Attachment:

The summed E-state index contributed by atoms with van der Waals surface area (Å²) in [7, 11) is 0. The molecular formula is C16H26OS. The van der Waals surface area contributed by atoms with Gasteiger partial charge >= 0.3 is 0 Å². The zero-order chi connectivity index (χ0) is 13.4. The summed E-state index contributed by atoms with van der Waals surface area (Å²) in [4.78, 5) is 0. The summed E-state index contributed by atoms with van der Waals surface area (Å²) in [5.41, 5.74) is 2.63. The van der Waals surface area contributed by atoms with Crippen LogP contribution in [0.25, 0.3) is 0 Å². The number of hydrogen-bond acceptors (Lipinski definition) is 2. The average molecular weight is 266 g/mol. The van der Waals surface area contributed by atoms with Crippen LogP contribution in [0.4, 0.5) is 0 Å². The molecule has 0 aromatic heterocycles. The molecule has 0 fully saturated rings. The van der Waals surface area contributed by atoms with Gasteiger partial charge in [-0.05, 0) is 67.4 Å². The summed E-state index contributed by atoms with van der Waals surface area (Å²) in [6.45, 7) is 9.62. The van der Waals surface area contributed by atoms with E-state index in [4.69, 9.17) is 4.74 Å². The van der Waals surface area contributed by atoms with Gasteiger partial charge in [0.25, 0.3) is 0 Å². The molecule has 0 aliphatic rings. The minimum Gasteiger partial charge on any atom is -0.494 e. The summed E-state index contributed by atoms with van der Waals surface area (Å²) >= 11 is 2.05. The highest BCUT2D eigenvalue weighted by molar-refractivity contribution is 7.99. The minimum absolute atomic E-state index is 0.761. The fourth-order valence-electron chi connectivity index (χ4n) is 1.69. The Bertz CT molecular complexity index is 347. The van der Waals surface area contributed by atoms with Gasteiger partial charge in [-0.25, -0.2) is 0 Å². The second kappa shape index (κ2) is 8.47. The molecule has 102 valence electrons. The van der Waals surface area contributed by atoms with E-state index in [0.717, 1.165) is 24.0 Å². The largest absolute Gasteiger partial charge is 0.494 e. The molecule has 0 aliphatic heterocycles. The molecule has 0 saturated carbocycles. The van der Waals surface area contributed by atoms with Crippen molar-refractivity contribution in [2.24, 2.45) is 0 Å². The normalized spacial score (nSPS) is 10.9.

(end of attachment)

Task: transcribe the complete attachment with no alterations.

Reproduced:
The summed E-state index contributed by atoms with van der Waals surface area (Å²) in [7, 11) is 0. The molecular formula is C16H26OS. The van der Waals surface area contributed by atoms with Gasteiger partial charge >= 0.3 is 0 Å². The zero-order chi connectivity index (χ0) is 13.4. The summed E-state index contributed by atoms with van der Waals surface area (Å²) in [4.78, 5) is 0. The summed E-state index contributed by atoms with van der Waals surface area (Å²) in [5.41, 5.74) is 2.63. The van der Waals surface area contributed by atoms with Crippen LogP contribution in [0.25, 0.3) is 0 Å². The number of hydrogen-bond acceptors (Lipinski definition) is 2. The average molecular weight is 266 g/mol. The van der Waals surface area contributed by atoms with Crippen LogP contribution in [0.4, 0.5) is 0 Å². The molecule has 0 aromatic heterocycles. The molecule has 0 fully saturated rings. The van der Waals surface area contributed by atoms with Gasteiger partial charge in [-0.05, 0) is 67.4 Å². The summed E-state index contributed by atoms with van der Waals surface area (Å²) in [6.45, 7) is 9.62. The van der Waals surface area contributed by atoms with E-state index in [4.69, 9.17) is 4.74 Å². The van der Waals surface area contributed by atoms with Gasteiger partial charge in [0.25, 0.3) is 0 Å². The molecule has 0 aliphatic rings. The minimum Gasteiger partial charge on any atom is -0.494 e. The summed E-state index contributed by atoms with van der Waals surface area (Å²) >= 11 is 2.05. The highest BCUT2D eigenvalue weighted by molar-refractivity contribution is 7.99. The minimum absolute atomic E-state index is 0.761. The fourth-order valence-electron chi connectivity index (χ4n) is 1.69. The Bertz CT molecular complexity index is 347. The van der Waals surface area contributed by atoms with Gasteiger partial charge in [-0.25, -0.2) is 0 Å². The second kappa shape index (κ2) is 8.47. The molecule has 102 valence electrons. The van der Waals surface area contributed by atoms with E-state index in [0.717, 1.165) is 24.0 Å². The largest absolute Gasteiger partial charge is 0.494 e. The molecule has 0 aliphatic heterocycles. The molecule has 0 saturated carbocycles. The van der Waals surface area contributed by atoms with Crippen molar-refractivity contribution in [2.24, 2.45) is 0 Å². The normalized spacial score (nSPS) is 10.9.